Transparency of contractual terms is important but to understand if the right tax is coming in, you also need production and export figures.
EITI data in combination with financial accounting data can aid tax authorities and civil society in the analysis of a range of tax risks on the resource value chain. In fact, EITI Reporting has highlighted how EITI data has been leading to enhanced domestic resource mobilisation (DRM) by improving government tax collection. Increased tax income means that governments can spend more on welfare and social programmes for citizens.
In June, the United Nations (UN) Extractive Industry Tax Subcommittee published the UN’s handbook on Extractive Industries Taxation. The Handbook affirms that a climate of trust between investors, resource-rich governments and the people is the primary benefit of fiscal transparency in the natural resource sector. The handbook also recognizes how the EITI can generate public access to extractive industry contracts between investors and governments suggesting that these were the only relevant data to be disclosed to improve tax collection. This is a part but not the whole picture.
Beyond contract transparency?
The UN Handbook describes contract transparency as a “mean of ensuring community support and a long-term relationship focus” – in particular where resource rights are granted through private negotiations. However, the handbook does not explain how contract transparency can be a tool to mitigate malpractice in taxes.
Instead, the handbook recommends that governments should set fiscal instruments through laws rather than individual/negotiated contracts for the sake of transparency and accountability given that contracts “are more likely to keep secret” and therefore bring greater risks for corruption. This might well be wise, but the fact is that the most countries still use contracts.
Access to contract terms is key to analysing a range of tax risks. In most cases, extractive industry contracts set up the precise fiscal terms that will apply to specific oil, gas or mining projects including tax incentives. In other cases, general Corporate Income Tax Laws and/or specific mining legislations (Mining Codes) will cover fiscal regimes for the extractives. In both cases, the 2016 EITI Standard requires countries to disclose a description of legal frameworks and fiscal regime that govern the extractive industries, and to document the government’s policy on disclosure of contracts and licenses that rules the exploration and exploitation of oil, gas and minerals. Contract disclosure itself is encouraged in the Standard and over 800 contracts have been published to date in EITI countries.
However, in addition to contract transparency, the 2016 EITI Standard currently requires disclosure of two areas of data vital for tax authorities.
- Production and export values and volumes: Production and export data disclosure is highly relevant when analysing tax issues in the extractives. In many cases it is not comprehensively reported by mining or oil/gas government agencies and it is not shared with tax authorities due to the lack of inter-agencies protocols for the exchange of information. The EITI currently requires disclosure of production and exports data (quantities and values) by commodity, and, when relevant, by state, for the fiscal year covered by the EITI Report.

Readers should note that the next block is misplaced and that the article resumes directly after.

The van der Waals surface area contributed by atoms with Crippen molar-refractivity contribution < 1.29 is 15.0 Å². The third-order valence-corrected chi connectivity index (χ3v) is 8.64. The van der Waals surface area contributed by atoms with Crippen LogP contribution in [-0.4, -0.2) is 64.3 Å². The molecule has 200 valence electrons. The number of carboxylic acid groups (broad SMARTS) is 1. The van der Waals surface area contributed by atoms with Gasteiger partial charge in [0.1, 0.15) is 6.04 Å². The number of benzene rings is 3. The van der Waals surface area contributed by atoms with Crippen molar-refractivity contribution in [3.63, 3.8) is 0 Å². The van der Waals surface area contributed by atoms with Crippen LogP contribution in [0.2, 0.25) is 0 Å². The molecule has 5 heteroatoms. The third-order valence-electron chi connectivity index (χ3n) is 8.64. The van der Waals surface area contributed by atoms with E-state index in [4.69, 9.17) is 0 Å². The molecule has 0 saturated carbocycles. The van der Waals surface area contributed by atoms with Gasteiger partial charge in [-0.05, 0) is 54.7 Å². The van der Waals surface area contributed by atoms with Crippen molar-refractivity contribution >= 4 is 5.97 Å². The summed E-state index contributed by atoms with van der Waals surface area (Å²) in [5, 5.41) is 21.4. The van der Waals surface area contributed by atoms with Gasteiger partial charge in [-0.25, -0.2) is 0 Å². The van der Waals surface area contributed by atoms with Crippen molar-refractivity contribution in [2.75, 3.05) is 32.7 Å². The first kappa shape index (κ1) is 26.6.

Some National EITI multi-stakeholder groups have however decided to disclose information by company when available in government databases. For example, production values are already disaggregated per mining company in the 2015-16 EITI Peru Report. The Peruvian Ministry of Mines and Energy´s on the other hand collects data on production volumes per month/commodity/company. Together, this data provides the value of each copper tonne sold in 2015 and 2016 per company which helps tax authorities to analyse for example to how extent hubs set up by multinationals in other low-taxed jurisdictions have substance and were not created to influence copper quantities, the price and production costs of copper when sold to affiliates by the mining subsidiary in the host jurisdiction.
Moreover, EITI Reporting has contributed to inter-agency exchange of mineral production data (for example, Mozambique).
- Taxes and other government revenues: Comprehensive disclosures of government revenues from the extractive sector, together with the comprehensive disclosure of legal frameworks including fiscal regimes and contracts help governments in their natural resource management. For example, it enables governments to carry out financial modelling and forecasts for mining, oil and gas projects. Financial models can be used to analyse the economics of the project including costs (tax incentives and the reasonability in its design, for example), prices and tax-levels in multiple scenarios. Once the economics of the project are agreed, it is also used to forecast what the correct tax should be in a “perfect” scenario. For instance, even though the Toromocho Copper Mine commenced production in June 2015, the 2015-16 EITI Peru Report showed that Chinalco Peru did not pay Corporate Income Tax (CIT) in 2015 and 2016 for this mine. This together with the fiscal terms agreed in the contract signed between Chinalco Peru and the Peruvian Government and other financial information can help Tax Authorities and civil society to analyse the reasons why some mining companies did not pay taxes in Peru in 2015 and 2016.
This shows that currently there is a wealth of additional relevant information published under the EITI which enables tax administrations and all stakeholders to improve tax collection. In my next blog, I will look at two further areas of disclosure encouraged also by the 2016 EITI Standard, beneficial ownership and project level reporting, which will further support tax administrations.
You can find out more about how the EITI supports domestic resource mobilisation in our DRM brief here.